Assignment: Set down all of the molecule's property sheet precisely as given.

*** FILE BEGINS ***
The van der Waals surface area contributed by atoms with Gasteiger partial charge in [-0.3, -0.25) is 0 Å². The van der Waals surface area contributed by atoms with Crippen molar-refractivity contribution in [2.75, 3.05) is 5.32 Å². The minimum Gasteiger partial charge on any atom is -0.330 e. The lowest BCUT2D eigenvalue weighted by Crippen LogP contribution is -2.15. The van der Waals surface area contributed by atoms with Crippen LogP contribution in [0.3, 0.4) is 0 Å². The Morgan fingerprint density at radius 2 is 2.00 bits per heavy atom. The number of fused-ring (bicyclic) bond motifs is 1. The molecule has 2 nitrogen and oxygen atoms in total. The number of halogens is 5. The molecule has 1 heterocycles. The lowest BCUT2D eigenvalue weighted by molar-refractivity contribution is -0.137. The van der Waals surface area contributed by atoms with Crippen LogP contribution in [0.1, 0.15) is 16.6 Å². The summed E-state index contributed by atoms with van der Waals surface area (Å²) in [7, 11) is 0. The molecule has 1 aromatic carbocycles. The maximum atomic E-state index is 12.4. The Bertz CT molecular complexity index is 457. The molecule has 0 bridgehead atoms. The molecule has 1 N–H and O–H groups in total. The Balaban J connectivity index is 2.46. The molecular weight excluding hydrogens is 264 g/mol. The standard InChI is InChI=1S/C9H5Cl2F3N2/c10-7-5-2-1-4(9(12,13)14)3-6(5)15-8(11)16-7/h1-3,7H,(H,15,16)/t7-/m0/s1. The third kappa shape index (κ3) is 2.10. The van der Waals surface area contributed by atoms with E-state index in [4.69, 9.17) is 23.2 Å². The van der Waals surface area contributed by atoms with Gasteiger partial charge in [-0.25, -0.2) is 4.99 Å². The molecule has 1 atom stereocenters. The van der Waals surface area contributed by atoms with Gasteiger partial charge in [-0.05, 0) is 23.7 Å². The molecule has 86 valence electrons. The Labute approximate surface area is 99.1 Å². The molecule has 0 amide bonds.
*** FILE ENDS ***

The van der Waals surface area contributed by atoms with Gasteiger partial charge in [-0.3, -0.25) is 0 Å². The van der Waals surface area contributed by atoms with Crippen molar-refractivity contribution in [2.75, 3.05) is 5.32 Å². The minimum Gasteiger partial charge on any atom is -0.330 e. The lowest BCUT2D eigenvalue weighted by Crippen LogP contribution is -2.15. The van der Waals surface area contributed by atoms with Crippen LogP contribution in [0.3, 0.4) is 0 Å². The Morgan fingerprint density at radius 2 is 2.00 bits per heavy atom. The number of fused-ring (bicyclic) bond motifs is 1. The molecule has 2 nitrogen and oxygen atoms in total. The number of halogens is 5. The molecule has 1 heterocycles. The lowest BCUT2D eigenvalue weighted by molar-refractivity contribution is -0.137. The van der Waals surface area contributed by atoms with Crippen LogP contribution in [0.1, 0.15) is 16.6 Å². The summed E-state index contributed by atoms with van der Waals surface area (Å²) in [7, 11) is 0. The molecule has 1 aromatic carbocycles. The maximum atomic E-state index is 12.4. The Bertz CT molecular complexity index is 457. The molecule has 0 bridgehead atoms. The molecule has 1 N–H and O–H groups in total. The Balaban J connectivity index is 2.46. The molecular weight excluding hydrogens is 264 g/mol. The standard InChI is InChI=1S/C9H5Cl2F3N2/c10-7-5-2-1-4(9(12,13)14)3-6(5)15-8(11)16-7/h1-3,7H,(H,15,16)/t7-/m0/s1. The third kappa shape index (κ3) is 2.10. The van der Waals surface area contributed by atoms with E-state index in [4.69, 9.17) is 23.2 Å². The van der Waals surface area contributed by atoms with Gasteiger partial charge in [-0.25, -0.2) is 4.99 Å². The molecule has 1 atom stereocenters. The van der Waals surface area contributed by atoms with Gasteiger partial charge in [-0.05, 0) is 23.7 Å². The molecule has 86 valence electrons. The Labute approximate surface area is 99.1 Å². The molecule has 0 amide bonds.